These REALLY stand out from the crowd. I also print using different colours of paper for each product line, which helps my customers I hope but, more importantly, helps me to easily see my product groupings within my shop and on eBay summary pages.”
Now this is an interesting point as the note came in from the USA where eBay rules concerning pictures seem to be a little more relaxed. In the UK the following are not allowed as per the ebay picture policy page:
- Adding borders to your photos.
- Adding additional text, artwork or other marketing materials to pictures.
The rules for pictures are confusing and differ from site to site, no wonder there is confusion amongst sellers.
Any comments? Please let me know at the usual address.
4. ASK MOLLY – ARE MY PICTURES TO BLAME?
Firstly I would like to say your book eBay business Handbook has been a real help. Simple, no gobbledy gook, straight forward help and advice.
I started selling on eBay as a business in October. Going to auctions and then selling what was good enough on eBay and car booting what was not. eBay was going very well so I decided to branch out and joined esources for help and support that they could offer dropshipping. That too is going OK.
I have found a wholesaler that allows me to dropship. I download their photo and then upload it to eBay. I have noticed a couple of other people use the same dropshipper and use the same photo. Will eBay think we have pinched the photos from each other? My sales have dropped considerably from five a day to one or two a day. I thought it was the time of year but then it dawned on me it could be my photos from the dropshipper. Do you think this is it?”
It is a very quiet time of the year, Thursday saw my lowest daily sales in recent memory but I did catch up with a lot of admin and listing prior to the Christmas rush.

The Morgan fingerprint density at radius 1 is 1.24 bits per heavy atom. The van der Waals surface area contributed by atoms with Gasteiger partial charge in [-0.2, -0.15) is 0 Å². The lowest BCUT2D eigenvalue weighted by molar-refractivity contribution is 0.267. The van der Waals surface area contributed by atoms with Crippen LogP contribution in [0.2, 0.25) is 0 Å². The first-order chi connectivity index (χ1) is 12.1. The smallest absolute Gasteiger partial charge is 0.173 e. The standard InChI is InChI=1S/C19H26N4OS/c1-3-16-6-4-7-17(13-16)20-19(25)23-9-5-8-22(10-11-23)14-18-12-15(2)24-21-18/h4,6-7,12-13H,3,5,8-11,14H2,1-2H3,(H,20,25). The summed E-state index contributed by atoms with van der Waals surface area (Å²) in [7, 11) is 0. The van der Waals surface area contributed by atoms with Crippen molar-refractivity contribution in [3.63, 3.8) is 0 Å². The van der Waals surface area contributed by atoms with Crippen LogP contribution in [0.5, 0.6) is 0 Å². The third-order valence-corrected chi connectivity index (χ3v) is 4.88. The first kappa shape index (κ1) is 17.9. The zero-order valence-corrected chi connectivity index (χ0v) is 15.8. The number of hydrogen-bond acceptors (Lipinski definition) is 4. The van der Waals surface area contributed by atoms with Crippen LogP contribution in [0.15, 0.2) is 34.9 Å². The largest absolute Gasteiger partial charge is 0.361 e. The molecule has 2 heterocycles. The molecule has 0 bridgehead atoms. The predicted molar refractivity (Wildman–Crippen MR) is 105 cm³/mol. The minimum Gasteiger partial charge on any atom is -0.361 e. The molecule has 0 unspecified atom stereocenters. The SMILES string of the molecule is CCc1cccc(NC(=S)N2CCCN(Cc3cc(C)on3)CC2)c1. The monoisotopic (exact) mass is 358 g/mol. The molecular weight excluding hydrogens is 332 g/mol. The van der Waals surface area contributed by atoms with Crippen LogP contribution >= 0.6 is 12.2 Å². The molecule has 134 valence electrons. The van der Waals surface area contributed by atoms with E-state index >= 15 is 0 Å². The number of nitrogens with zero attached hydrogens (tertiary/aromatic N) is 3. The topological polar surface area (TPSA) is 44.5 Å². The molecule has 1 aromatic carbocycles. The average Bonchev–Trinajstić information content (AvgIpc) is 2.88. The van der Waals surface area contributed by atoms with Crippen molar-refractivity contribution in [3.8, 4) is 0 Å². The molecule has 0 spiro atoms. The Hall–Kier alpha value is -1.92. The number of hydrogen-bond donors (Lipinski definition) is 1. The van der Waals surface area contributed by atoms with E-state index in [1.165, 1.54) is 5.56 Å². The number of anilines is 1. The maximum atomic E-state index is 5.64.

You should be ok using the same picture as other sellers. The eBay catalogue allows the use of the same stock picture for many sellers, your dropshipper’s picture will be treated the same. I would word your item titles in such a way that it is different from the competition, just to catch a browser’s eye.
If I am looking for a particular item and dozens pop up in the search results with the same picture and title then I will buy on price (subject to a reasonable feedback check). Maybe mention your dispatch times, or shipped from the UK – something to pull the buyer in for a closer look. Having your own picture might do this, but of course it needs to be a good one to match the quality of the one you already use.
Getting the buyer to select your item is the biggest hurdle to overcome. In the world of my cosmetics business it is down to price. All my competitors are experienced, they know the system, offer free postage, quick dispatch and so on. A few buyers come back again with repeat custom running at around 7%, but this may of course be down to price – it is very hard to maintain a loyal internet customer base when other good sellers offer the same service at a reduced price.
On the other hand, my DIY and toy businesses have more unusual items where the pictures will be unique and the price based on similar items for sale or recently sold, so it’s a little harder for a direct comparison to be made.
If you have a question about eBay or home working in general, please send it to me at the usual address. I will reply personally to every email I receive and, remember, there are FREE copies of my book available for the best questions, tips or stories.
– END NOTE –
Check out Harriman Intelligence for the latest news from Molly HQ.
Reason for great cheer at Molly HQ as feedback received trips over the 59,000 mark. Even with the odd neutral or negative, all Elves were pleased to reach this milestone – no pay rise though.
I also noticed that the main selling account has notched up over 100,000 sales, that’s a lot of packing.
Author of the bestselling title, The eBay Business Handbook, available direct from the publisher Harriman House.
– NEWSLETTER ADMIN –
The eBay UK Bulletin is an independent newsletter and is not approved or endorsed by eBay UK.